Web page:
Oedipus is a name universally known, one which has been ridiculed in philosophy and literature for millennia; yet Robert Icke’s retelling of Sophocles’ tragedy is mesmerising, impeccably timed and overflowing with sublime performances. Rather than acting ignorant of the audience’s knowledge of the tale of Oedipus, Icke builds upon it; constant small jibes about the meaning of family and tiny hints at the truth are subtly laced throughout the narrative and expertly distributed.  

The theatrical experience is made unique, and initially confusing, by the presence of three screens. The play is in Dutch and these screens display English surtitles – a technique used by Internationaal Theater Amsterdam in previous works. The most prominent screen is suspended above the stage, slightly too high for the audience to be able to read the surtitles and watch the drama at once. Though this makes taking in the full experience difficult at first, with time you become accustomed to the set-up. The surtitles in fact compliment the action and add to the play’s drama, for it allows for the sumptuous dialogue and script the be truly appreciated, with the clever wordplay, jokes and riddles given time to be processed and experienced.

In terms of Icke’s adaptation, the backdrop of a modern political campaign seems unambitious at first, a staple of theatrical retelling; however it functions as a carefully thought-out and clever setting for the story to unfold. An obsession with truth drives Oedipus’ campaign and personal life, reflecting the current political climate incredibly well; particularly in the repeated, astute motif of Oedipus promising to reveal his birth certificate.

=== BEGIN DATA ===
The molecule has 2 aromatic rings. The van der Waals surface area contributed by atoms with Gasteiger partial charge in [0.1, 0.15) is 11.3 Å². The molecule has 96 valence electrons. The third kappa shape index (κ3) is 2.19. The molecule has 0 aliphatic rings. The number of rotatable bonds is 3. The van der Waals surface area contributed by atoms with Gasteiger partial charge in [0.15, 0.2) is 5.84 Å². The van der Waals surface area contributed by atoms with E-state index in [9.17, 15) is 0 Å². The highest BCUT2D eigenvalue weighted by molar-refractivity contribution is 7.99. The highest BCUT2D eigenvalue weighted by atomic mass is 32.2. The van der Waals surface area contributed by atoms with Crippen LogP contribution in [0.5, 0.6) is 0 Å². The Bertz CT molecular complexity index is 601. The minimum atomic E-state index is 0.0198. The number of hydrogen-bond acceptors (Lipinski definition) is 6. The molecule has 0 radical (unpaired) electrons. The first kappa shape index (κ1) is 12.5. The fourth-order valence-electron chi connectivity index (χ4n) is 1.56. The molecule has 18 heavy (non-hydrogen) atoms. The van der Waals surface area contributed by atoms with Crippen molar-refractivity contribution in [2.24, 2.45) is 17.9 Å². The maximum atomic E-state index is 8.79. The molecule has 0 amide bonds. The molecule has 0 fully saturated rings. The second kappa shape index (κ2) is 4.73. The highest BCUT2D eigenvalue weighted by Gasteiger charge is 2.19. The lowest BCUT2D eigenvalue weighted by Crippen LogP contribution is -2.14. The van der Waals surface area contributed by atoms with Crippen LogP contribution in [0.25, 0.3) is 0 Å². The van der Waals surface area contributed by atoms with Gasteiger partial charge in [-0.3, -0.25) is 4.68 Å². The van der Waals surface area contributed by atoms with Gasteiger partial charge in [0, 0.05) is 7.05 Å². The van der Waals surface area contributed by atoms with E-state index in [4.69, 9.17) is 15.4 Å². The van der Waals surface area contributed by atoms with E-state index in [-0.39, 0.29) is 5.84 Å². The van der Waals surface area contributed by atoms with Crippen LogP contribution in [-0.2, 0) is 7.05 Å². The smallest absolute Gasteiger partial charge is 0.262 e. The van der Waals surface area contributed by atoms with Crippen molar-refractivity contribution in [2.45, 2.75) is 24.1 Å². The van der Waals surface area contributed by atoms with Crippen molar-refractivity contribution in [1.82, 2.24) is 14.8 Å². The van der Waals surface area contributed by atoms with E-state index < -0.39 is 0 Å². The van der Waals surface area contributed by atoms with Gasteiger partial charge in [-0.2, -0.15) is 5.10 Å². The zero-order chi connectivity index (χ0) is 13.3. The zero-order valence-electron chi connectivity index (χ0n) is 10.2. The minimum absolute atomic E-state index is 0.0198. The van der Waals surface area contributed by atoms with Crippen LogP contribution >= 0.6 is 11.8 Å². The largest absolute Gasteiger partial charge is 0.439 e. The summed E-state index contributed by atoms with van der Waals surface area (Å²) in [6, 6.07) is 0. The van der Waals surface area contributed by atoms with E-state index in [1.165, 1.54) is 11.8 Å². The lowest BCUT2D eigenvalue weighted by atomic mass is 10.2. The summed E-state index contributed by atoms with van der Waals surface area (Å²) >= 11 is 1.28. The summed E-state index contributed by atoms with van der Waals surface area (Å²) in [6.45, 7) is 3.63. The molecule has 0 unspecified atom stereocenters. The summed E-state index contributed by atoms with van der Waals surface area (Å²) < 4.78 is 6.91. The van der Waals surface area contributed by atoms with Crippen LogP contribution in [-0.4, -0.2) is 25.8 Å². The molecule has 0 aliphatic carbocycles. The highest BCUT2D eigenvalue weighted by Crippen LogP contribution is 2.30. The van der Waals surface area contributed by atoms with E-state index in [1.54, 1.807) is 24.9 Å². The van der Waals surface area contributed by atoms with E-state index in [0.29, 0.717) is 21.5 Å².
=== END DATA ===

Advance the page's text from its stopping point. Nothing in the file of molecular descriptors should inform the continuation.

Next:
The staging is fascinating, with the exquisitely detailed set of a campaign office being slowly dismantled before the audiences eyes as a large red timer counts down. A sense of simultaneous movement and stagnation is created, which is tantalising and terrifying – the constant visual cue of the timer driving the action forward. The stage also features office furniture, large rotating doors and multiple screens, which immerse the audience and heighten the feeling of privacy and intimacy, offering a glimpse into the fraught and seedy atmosphere behind the scenes of a political campaign. Such a dramatic plot could seem contrived or melodramatic when placed in a contemporary setting, yet the realism of the staging and thoughtful portrayal of anguish and violence through the focused lens on one family’s strife instead creates a chillingly recognisable and relatable scene. Overall, the action on stage feels fresh, relevant and utterly compelling.

Hans Kesting is a revelation. As Oedipus, he combines devastating charm with chilling conviction to deliver a performance that is intense, believable and sympathetic. He is most impressive in moments of political conflict with Creon, played by Aus Greidanus Jr., where the character’s iron will and steadfast beliefs are palpable. 

Marieke Heebink offers a gut-wrenching and enthralling portrayal of Jocaste. Her move from composed, supportive wife and petty, squabbling mother to plunging to the depths of the character’s traumatic past with guttural screaming and animal-like pain is staggeringly well acted. Her monologue detailing her past is captivating, horrifying and easily one of the highlights of the play. 

Icke’s Oedipus is a gruesome, uncomfortable and utterly compelling piece of theatre with fascinating, innovative staging and an excellent, vibrant cast.